ADVOCATES of the community broadcasting under the auspices of the Nigerian Community Radio Coalition (NCRC) are displeased with the federal government. And they appear to have strong reason for their displeasure.
Twenty-seven months (since October 19, 2010 precisely) after President Goodluck Jonathan declared that the National Broadcasting Commission (NBC) could consider and issue community radio licences, the order has not been heeded.
Worst still, the ‘stumbling blocks’ against the operationalisation of this directive are not explicitly communicated to the stakeholders, hence, operatives of rumour mill have since taken over the process.
Hear President Jonathan on the occasion of the 8th Biennial Conference of African Broadcasters (AFRICAST) in October 2010: “We are aware of the need to expand the broadcast space and give more voice to the people. Consequently, the Federal Executive Council has considered and approved the guidelines proposed by the National Broadcasting Commission (NBC) for the licensing of Community Radio in Nigeria. Further, we have devolved to the Commission, the power to consider and issue the licences without further recourse to the Presidency, provided such applicants have met all conditions stipulated by law.”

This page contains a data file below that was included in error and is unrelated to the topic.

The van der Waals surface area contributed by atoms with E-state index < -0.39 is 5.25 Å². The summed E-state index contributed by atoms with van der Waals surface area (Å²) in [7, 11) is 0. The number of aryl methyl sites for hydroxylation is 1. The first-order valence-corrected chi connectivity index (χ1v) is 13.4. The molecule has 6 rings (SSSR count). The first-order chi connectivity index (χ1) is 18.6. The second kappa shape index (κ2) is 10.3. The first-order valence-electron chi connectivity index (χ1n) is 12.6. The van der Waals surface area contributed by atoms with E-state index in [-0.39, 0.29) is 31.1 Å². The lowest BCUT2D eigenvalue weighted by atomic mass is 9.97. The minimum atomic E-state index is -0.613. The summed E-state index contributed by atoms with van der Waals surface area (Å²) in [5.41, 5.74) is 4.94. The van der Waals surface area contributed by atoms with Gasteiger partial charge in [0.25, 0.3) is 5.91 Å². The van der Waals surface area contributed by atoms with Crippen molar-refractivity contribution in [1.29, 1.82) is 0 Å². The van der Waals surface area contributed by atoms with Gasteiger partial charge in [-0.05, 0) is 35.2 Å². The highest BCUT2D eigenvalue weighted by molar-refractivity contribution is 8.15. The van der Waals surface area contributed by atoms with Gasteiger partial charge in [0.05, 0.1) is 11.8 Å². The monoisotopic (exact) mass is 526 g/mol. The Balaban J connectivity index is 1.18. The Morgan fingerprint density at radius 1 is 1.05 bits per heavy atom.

At the two-day Community Radio Briefing and Strategy Meeting held last week (January 21 and 22) in Abuja, attention was focused on how to unravel the mystery surrounding the realisation of this dream. Principally, the objective of the meeting was to develop strategies to achieve the speedy implementation of community radio licensing to promote media pluralism and democratization of citizen access to information.
The meeting was convened by the Democratic Governance for Development (DGD) II project of the United Nations Development Programme (UNDP) in collaboration with the Nigeria Community Radio Coalition (NCRC). The DGD II project is joint donor-funded project managed by the UNDP in support of deepening democracy in Nigeria.
(Source : The Guardian, Nigeria)